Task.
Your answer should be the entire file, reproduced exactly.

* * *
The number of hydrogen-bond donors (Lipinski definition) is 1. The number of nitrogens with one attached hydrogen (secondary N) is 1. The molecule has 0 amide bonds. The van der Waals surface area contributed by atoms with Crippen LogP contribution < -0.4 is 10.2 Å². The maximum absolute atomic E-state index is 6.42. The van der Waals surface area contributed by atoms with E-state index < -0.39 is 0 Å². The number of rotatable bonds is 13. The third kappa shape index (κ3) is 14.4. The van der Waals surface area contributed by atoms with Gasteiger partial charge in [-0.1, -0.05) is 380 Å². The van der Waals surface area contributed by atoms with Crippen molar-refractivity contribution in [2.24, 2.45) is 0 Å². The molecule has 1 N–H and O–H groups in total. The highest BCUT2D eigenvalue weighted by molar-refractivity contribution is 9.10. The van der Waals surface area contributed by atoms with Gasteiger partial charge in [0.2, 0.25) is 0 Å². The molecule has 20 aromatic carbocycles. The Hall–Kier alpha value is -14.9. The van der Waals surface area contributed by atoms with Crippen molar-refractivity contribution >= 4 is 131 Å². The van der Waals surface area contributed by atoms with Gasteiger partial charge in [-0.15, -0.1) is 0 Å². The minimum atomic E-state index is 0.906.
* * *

The number of hydrogen-bond donors (Lipinski definition) is 1. The number of nitrogens with one attached hydrogen (secondary N) is 1. The molecule has 0 amide bonds. The van der Waals surface area contributed by atoms with Crippen LogP contribution < -0.4 is 10.2 Å². The maximum absolute atomic E-state index is 6.42. The van der Waals surface area contributed by atoms with E-state index < -0.39 is 0 Å². The number of rotatable bonds is 13. The third kappa shape index (κ3) is 14.4. The van der Waals surface area contributed by atoms with Gasteiger partial charge in [-0.1, -0.05) is 380 Å². The van der Waals surface area contributed by atoms with Crippen molar-refractivity contribution in [2.24, 2.45) is 0 Å². The molecule has 1 N–H and O–H groups in total. The highest BCUT2D eigenvalue weighted by molar-refractivity contribution is 9.10. The van der Waals surface area contributed by atoms with Gasteiger partial charge in [0.2, 0.25) is 0 Å². The molecule has 20 aromatic carbocycles. The Hall–Kier alpha value is -14.9. The van der Waals surface area contributed by atoms with Crippen molar-refractivity contribution >= 4 is 131 Å². The van der Waals surface area contributed by atoms with Gasteiger partial charge in [-0.15, -0.1) is 0 Å². The minimum atomic E-state index is 0.906.